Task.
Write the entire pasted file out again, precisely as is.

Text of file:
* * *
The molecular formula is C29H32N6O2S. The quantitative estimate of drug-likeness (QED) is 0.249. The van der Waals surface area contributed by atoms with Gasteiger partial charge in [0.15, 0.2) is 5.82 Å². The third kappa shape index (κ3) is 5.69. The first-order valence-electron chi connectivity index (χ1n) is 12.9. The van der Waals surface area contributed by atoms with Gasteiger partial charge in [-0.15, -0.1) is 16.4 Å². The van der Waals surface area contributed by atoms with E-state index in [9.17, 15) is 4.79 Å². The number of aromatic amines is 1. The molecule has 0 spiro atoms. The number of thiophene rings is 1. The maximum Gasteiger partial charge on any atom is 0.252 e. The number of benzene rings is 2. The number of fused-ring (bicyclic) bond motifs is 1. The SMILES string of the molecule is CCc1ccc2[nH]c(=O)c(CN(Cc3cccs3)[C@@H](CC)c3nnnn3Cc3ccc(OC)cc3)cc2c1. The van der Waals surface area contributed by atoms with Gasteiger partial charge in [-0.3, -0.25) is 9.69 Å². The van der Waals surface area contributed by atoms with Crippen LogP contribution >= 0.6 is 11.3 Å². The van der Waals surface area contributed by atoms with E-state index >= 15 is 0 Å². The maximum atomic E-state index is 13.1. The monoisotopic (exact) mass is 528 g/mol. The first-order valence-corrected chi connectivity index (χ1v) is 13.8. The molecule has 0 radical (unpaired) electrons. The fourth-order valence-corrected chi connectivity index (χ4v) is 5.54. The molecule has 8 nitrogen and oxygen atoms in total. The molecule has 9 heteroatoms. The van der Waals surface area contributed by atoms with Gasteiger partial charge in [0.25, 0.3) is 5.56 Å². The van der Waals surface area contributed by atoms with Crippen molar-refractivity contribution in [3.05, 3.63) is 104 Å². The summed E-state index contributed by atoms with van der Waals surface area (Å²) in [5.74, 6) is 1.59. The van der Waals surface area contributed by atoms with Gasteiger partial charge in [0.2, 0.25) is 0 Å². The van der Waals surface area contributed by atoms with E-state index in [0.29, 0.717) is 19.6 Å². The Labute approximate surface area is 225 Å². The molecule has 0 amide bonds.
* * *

The molecular formula is C29H32N6O2S. The quantitative estimate of drug-likeness (QED) is 0.249. The van der Waals surface area contributed by atoms with Gasteiger partial charge in [0.15, 0.2) is 5.82 Å². The third kappa shape index (κ3) is 5.69. The first-order valence-electron chi connectivity index (χ1n) is 12.9. The van der Waals surface area contributed by atoms with Gasteiger partial charge in [-0.15, -0.1) is 16.4 Å². The van der Waals surface area contributed by atoms with E-state index in [9.17, 15) is 4.79 Å². The number of aromatic amines is 1. The molecule has 0 spiro atoms. The number of thiophene rings is 1. The maximum Gasteiger partial charge on any atom is 0.252 e. The number of benzene rings is 2. The number of fused-ring (bicyclic) bond motifs is 1. The SMILES string of the molecule is CCc1ccc2[nH]c(=O)c(CN(Cc3cccs3)[C@@H](CC)c3nnnn3Cc3ccc(OC)cc3)cc2c1. The van der Waals surface area contributed by atoms with Gasteiger partial charge in [-0.3, -0.25) is 9.69 Å². The van der Waals surface area contributed by atoms with Crippen LogP contribution >= 0.6 is 11.3 Å². The van der Waals surface area contributed by atoms with E-state index >= 15 is 0 Å². The maximum atomic E-state index is 13.1. The monoisotopic (exact) mass is 528 g/mol. The first-order valence-corrected chi connectivity index (χ1v) is 13.8. The molecule has 0 radical (unpaired) electrons. The fourth-order valence-corrected chi connectivity index (χ4v) is 5.54. The molecule has 8 nitrogen and oxygen atoms in total. The molecule has 9 heteroatoms. The van der Waals surface area contributed by atoms with Gasteiger partial charge in [0.25, 0.3) is 5.56 Å². The van der Waals surface area contributed by atoms with Crippen molar-refractivity contribution in [3.05, 3.63) is 104 Å². The summed E-state index contributed by atoms with van der Waals surface area (Å²) in [5.74, 6) is 1.59. The van der Waals surface area contributed by atoms with Gasteiger partial charge in [0.2, 0.25) is 0 Å². The van der Waals surface area contributed by atoms with E-state index in [0.29, 0.717) is 19.6 Å². The Labute approximate surface area is 225 Å². The molecule has 0 amide bonds.